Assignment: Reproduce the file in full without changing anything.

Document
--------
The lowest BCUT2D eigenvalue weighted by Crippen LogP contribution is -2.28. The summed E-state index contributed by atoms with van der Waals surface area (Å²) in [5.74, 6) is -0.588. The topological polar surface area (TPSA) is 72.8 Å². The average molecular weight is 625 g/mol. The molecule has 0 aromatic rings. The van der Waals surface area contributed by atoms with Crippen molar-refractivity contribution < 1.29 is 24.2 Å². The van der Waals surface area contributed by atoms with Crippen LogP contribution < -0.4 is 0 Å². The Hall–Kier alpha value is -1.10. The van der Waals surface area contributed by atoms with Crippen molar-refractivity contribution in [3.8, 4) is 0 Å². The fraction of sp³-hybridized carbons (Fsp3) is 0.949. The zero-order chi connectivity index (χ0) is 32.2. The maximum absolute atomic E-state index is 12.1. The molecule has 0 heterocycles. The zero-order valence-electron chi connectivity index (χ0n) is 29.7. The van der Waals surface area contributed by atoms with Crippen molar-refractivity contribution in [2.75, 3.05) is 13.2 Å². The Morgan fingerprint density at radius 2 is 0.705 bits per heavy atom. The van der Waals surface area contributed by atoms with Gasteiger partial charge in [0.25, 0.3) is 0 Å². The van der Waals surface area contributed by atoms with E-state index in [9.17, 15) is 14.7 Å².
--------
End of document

The lowest BCUT2D eigenvalue weighted by Crippen LogP contribution is -2.28. The summed E-state index contributed by atoms with van der Waals surface area (Å²) in [5.74, 6) is -0.588. The topological polar surface area (TPSA) is 72.8 Å². The average molecular weight is 625 g/mol. The molecule has 0 aromatic rings. The van der Waals surface area contributed by atoms with Crippen molar-refractivity contribution < 1.29 is 24.2 Å². The van der Waals surface area contributed by atoms with Crippen LogP contribution < -0.4 is 0 Å². The Hall–Kier alpha value is -1.10. The van der Waals surface area contributed by atoms with Crippen molar-refractivity contribution in [3.8, 4) is 0 Å². The fraction of sp³-hybridized carbons (Fsp3) is 0.949. The zero-order chi connectivity index (χ0) is 32.2. The maximum absolute atomic E-state index is 12.1. The molecule has 0 heterocycles. The zero-order valence-electron chi connectivity index (χ0n) is 29.7. The van der Waals surface area contributed by atoms with Crippen molar-refractivity contribution in [2.75, 3.05) is 13.2 Å². The Morgan fingerprint density at radius 2 is 0.705 bits per heavy atom. The van der Waals surface area contributed by atoms with Gasteiger partial charge in [0.25, 0.3) is 0 Å². The van der Waals surface area contributed by atoms with E-state index in [9.17, 15) is 14.7 Å².